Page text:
Sunday 26 October 2014

Nutrient therapy saved my life

A natural and effective approach to mental health is proving a big help to depression sufferers, writes Maeve Halpin

new lease of life: Tracy Quinn's road to recovery started after reading 'The Feelgood Factor' (right)

Relationship break-ups would precipitate a 'meltdown'

At any given time, up to 400,000 people in Ireland suffer from depression. Rates of sedative and tranquilliser use are increasing, especially among professionals and senior managers. Many people are struggling with ongoing mental health issues, depending on daily medication to function.

The suicide rate in Ireland is higher than the European average. The personal, social and economic cost of mental illness is high and continues to rise.

A novel form of therapy is now available that may provide hope for some sufferers. Two Irish doctors, father-and-son team Edmond and Andrew O'Flaherty, are at the forefront of providing a powerful and effective form of psychiatric treatment called nutrient therapy. First developed in the 1950s in Canada, nutrient therapy assesses the balance of nutrients present in the patient's bloodstream. Doses of specific nutrients are then prescribed, with each treatment tailored to the unique biochemistry of the individual patient.

Tracy Quinn believes that discovering nutrient therapy saved her life. Tracy's parents split up when she was 16, and at 18 she moved back to Ireland from New Zealand with her mother and younger brother. Having dropped out of school and feeling stranded in a new country with no friends and no sense of direction, she slid into depression.

Although medication helped at the time, she was at the beginning of a rollercoaster of mental health problems that continued throughout her 20s. These episodes of depression were followed in her late 20s by periods of crippling anxiety. Relationship break-ups would precipitate a "meltdown", which necessitated further medication.

"It was awful," says Tracy, "and it got worse over the years. I would feel useless, despairing, lost, full of self-criticism. I could say I have a degree in being lost."

The hopelessness of her situation, lurching from one depressive episode to another, led her to seriously contemplate suicide on more than one occasion. In 2011, Tracy checked herself into a psychiatric hospital. However this wasn't the experience Tracy was hoping for. "The only intervention was that I was checked every 15 minutes," she explains. She didn't feel the benefit of this particular approach. After 10 days, she left and was lucky enough to be able to stay with her mother, where, with rest and nourishment, her health gradually stabilised.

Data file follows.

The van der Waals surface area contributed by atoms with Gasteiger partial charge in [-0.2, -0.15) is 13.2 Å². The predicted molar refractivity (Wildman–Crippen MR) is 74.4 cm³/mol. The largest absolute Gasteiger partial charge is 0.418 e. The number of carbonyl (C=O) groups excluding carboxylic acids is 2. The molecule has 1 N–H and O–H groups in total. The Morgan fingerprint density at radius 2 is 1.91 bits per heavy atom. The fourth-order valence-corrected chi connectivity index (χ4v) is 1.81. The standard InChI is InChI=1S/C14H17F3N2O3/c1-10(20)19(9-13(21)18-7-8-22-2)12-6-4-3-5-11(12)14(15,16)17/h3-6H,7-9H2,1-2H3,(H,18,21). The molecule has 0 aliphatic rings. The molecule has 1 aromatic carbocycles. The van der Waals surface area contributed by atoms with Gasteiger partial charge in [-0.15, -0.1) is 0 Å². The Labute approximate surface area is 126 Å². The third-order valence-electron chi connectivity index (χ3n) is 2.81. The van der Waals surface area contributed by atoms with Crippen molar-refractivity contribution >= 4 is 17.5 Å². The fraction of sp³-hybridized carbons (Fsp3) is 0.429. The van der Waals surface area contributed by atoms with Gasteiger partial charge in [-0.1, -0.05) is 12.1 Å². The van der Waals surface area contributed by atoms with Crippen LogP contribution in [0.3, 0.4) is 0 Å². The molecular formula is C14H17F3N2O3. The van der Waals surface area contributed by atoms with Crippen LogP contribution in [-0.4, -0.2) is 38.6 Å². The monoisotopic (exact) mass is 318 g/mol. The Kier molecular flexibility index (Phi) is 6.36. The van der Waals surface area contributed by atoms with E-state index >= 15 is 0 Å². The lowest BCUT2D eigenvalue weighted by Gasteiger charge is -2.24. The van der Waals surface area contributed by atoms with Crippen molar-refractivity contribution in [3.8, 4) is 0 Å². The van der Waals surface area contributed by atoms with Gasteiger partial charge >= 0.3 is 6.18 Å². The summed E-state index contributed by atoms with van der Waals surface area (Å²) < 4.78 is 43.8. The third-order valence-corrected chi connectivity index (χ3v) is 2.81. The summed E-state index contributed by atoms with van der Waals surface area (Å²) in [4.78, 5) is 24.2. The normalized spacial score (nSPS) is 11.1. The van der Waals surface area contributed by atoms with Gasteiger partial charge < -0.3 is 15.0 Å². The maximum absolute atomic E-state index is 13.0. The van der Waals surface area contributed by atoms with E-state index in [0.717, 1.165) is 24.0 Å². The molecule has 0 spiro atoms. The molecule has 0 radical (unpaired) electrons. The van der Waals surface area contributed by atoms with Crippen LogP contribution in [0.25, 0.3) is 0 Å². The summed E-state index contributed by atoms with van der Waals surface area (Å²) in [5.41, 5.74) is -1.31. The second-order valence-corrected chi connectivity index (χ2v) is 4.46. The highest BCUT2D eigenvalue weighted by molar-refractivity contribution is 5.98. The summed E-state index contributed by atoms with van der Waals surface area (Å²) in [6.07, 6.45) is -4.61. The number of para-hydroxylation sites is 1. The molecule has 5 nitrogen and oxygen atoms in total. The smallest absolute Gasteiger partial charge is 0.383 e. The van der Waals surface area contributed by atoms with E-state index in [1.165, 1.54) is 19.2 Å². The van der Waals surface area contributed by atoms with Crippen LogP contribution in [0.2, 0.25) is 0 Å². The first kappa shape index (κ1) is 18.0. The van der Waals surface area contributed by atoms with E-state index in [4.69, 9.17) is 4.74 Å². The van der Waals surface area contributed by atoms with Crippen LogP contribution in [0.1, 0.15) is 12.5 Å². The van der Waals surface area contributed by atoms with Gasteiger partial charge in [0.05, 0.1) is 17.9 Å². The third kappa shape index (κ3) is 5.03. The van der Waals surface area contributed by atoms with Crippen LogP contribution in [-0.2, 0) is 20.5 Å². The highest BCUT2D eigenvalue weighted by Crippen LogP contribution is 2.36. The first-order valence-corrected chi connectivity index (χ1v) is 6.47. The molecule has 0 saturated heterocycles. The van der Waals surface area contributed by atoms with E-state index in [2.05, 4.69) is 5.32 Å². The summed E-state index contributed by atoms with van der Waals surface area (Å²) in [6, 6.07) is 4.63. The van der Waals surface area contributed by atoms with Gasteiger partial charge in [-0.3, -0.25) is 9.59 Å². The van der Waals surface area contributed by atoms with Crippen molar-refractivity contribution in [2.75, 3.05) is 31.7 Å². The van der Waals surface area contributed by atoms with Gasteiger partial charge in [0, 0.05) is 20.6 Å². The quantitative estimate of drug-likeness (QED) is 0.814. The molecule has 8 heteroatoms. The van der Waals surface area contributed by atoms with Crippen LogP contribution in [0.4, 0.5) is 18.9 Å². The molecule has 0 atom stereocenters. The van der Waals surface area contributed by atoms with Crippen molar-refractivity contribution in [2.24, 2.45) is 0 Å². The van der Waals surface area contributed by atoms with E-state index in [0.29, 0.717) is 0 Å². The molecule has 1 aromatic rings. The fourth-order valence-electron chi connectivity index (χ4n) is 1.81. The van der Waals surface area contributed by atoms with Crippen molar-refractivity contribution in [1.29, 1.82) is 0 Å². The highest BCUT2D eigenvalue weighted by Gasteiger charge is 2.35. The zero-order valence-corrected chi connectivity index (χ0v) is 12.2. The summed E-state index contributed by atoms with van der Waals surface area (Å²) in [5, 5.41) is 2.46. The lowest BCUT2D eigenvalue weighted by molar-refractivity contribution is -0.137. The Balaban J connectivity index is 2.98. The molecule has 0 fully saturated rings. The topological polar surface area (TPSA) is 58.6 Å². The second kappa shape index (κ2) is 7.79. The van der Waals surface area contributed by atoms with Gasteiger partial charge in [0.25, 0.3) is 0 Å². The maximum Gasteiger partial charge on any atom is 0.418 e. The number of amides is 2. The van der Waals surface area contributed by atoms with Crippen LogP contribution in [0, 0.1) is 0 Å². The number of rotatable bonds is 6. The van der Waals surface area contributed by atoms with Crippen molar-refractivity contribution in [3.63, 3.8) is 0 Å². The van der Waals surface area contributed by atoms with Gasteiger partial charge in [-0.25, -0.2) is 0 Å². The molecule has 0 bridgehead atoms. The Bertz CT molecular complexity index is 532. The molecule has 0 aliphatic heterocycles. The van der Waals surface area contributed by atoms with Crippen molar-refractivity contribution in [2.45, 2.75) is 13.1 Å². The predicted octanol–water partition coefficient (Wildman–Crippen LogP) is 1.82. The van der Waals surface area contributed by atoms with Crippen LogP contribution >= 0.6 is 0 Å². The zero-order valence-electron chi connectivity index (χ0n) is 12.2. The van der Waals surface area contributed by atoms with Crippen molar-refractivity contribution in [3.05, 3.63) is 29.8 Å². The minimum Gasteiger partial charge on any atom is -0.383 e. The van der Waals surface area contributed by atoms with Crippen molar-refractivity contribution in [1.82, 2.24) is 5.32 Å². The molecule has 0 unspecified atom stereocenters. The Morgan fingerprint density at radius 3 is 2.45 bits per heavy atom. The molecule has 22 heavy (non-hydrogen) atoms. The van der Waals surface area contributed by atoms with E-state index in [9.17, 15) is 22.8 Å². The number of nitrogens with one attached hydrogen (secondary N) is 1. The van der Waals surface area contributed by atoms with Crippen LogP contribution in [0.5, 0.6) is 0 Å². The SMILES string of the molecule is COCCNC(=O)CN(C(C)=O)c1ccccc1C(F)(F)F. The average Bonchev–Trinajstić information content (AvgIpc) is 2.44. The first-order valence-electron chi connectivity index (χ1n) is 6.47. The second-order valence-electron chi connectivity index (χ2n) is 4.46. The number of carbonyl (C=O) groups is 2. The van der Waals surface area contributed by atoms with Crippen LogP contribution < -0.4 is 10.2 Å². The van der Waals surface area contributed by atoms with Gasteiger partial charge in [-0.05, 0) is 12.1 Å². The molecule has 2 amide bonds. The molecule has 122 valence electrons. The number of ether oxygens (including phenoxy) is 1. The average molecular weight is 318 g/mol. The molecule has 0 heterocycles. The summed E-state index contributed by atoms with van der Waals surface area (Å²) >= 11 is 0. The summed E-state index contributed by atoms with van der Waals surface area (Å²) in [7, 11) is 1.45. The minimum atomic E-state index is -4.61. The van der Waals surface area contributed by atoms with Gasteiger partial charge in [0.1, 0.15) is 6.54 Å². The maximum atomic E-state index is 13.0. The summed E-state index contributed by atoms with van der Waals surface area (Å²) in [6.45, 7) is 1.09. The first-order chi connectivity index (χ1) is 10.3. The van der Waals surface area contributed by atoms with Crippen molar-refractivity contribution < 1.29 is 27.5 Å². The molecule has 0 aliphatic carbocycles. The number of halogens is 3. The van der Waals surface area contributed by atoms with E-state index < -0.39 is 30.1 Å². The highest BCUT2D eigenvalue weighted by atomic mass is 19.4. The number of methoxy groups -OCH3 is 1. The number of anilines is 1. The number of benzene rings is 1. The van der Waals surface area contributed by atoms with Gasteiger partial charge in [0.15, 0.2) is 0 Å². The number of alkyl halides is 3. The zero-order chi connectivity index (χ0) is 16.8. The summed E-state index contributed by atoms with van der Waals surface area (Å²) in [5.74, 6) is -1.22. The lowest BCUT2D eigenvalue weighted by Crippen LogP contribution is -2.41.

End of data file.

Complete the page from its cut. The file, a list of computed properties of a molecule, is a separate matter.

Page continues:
It was during this period that Tracy happened on the book 'The Feelgood Factor' by Patrick Holford. "I had always asked the doctors if there was a blood test or something that could find out what was going on with me, because I felt there was something wrong with my bio-chemistry, but they all said 'no'."

Holford's book was her first introduction to the concept of nutrient therapy, leading her to consult Dublin-based nutritionist Helen Corrigan.

"Helen explained to me about the importance of diet, exercise, mindfulness, meditation, social contact – she was the first person to talk to me about the whole-person approach," says Tracy.

Going on to do retreats with the Hippocrates Institute that combined the holistic approach with group therapy, Tracy dealt with her past issues and traumas while developing new life skills for recovery.

This was when a friend recommended that she see Dr Edmond O'Flaherty. "Meeting Dr O'Flaherty changed my life," says Tracy.

"He sent me to St Vincent's Hospital for a blood test and started me on a course of nutrients, including zinc, B6, PFP, Vitamin D, fish oil and L-Methionine. I had been taking B vitamins, but this test identified exactly which imbalances needed to be corrected. Dr O'Flaherty also put me on an anti-depressant for a while, which I now no longer need.

"I take eight nutrient tablets a day now, am doing a course I love and getting good grades. I have loads of energy and feel positive and optimistic about my future.

Health & Living

Also in this Section

Top Stories

Most Read

Independent Gallery

Your photos

Send us your weather photos promo

Celebrity News